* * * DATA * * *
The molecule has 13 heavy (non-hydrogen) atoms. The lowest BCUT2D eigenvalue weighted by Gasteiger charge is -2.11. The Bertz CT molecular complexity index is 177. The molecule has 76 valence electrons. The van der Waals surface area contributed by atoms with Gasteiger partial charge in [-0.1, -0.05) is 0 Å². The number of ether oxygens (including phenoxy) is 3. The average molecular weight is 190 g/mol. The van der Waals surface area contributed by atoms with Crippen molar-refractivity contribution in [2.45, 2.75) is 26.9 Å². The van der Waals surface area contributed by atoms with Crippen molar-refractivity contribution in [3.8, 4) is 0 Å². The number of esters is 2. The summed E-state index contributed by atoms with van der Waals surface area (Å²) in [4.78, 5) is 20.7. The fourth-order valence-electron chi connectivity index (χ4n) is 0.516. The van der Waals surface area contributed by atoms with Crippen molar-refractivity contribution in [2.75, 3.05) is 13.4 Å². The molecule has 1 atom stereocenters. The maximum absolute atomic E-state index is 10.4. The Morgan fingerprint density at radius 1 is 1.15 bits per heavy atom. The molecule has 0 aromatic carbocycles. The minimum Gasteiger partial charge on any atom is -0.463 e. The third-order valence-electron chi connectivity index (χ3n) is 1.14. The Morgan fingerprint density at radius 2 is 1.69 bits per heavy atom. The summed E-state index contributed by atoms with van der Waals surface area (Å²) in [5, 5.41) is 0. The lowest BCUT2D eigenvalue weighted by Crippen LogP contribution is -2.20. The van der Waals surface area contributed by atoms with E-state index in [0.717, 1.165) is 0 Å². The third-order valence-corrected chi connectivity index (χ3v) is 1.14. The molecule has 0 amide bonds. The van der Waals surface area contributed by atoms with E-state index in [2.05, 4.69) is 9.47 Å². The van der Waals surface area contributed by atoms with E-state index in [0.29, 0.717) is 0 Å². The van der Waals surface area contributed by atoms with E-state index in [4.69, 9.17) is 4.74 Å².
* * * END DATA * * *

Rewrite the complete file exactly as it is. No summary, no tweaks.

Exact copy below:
The molecule has 13 heavy (non-hydrogen) atoms. The lowest BCUT2D eigenvalue weighted by Gasteiger charge is -2.11. The Bertz CT molecular complexity index is 177. The molecule has 76 valence electrons. The van der Waals surface area contributed by atoms with Gasteiger partial charge in [-0.1, -0.05) is 0 Å². The number of ether oxygens (including phenoxy) is 3. The average molecular weight is 190 g/mol. The van der Waals surface area contributed by atoms with Crippen molar-refractivity contribution in [2.45, 2.75) is 26.9 Å². The van der Waals surface area contributed by atoms with Crippen molar-refractivity contribution in [3.8, 4) is 0 Å². The number of esters is 2. The summed E-state index contributed by atoms with van der Waals surface area (Å²) in [4.78, 5) is 20.7. The fourth-order valence-electron chi connectivity index (χ4n) is 0.516. The van der Waals surface area contributed by atoms with Crippen molar-refractivity contribution in [2.75, 3.05) is 13.4 Å². The molecule has 1 atom stereocenters. The maximum absolute atomic E-state index is 10.4. The Morgan fingerprint density at radius 1 is 1.15 bits per heavy atom. The molecule has 0 aromatic carbocycles. The minimum Gasteiger partial charge on any atom is -0.463 e. The third-order valence-electron chi connectivity index (χ3n) is 1.14. The Morgan fingerprint density at radius 2 is 1.69 bits per heavy atom. The summed E-state index contributed by atoms with van der Waals surface area (Å²) in [5, 5.41) is 0. The lowest BCUT2D eigenvalue weighted by Crippen LogP contribution is -2.20. The van der Waals surface area contributed by atoms with E-state index in [0.717, 1.165) is 0 Å². The third-order valence-corrected chi connectivity index (χ3v) is 1.14. The molecule has 0 amide bonds. The van der Waals surface area contributed by atoms with E-state index in [2.05, 4.69) is 9.47 Å². The van der Waals surface area contributed by atoms with E-state index in [0.29, 0.717) is 0 Å². The van der Waals surface area contributed by atoms with E-state index in [4.69, 9.17) is 4.74 Å².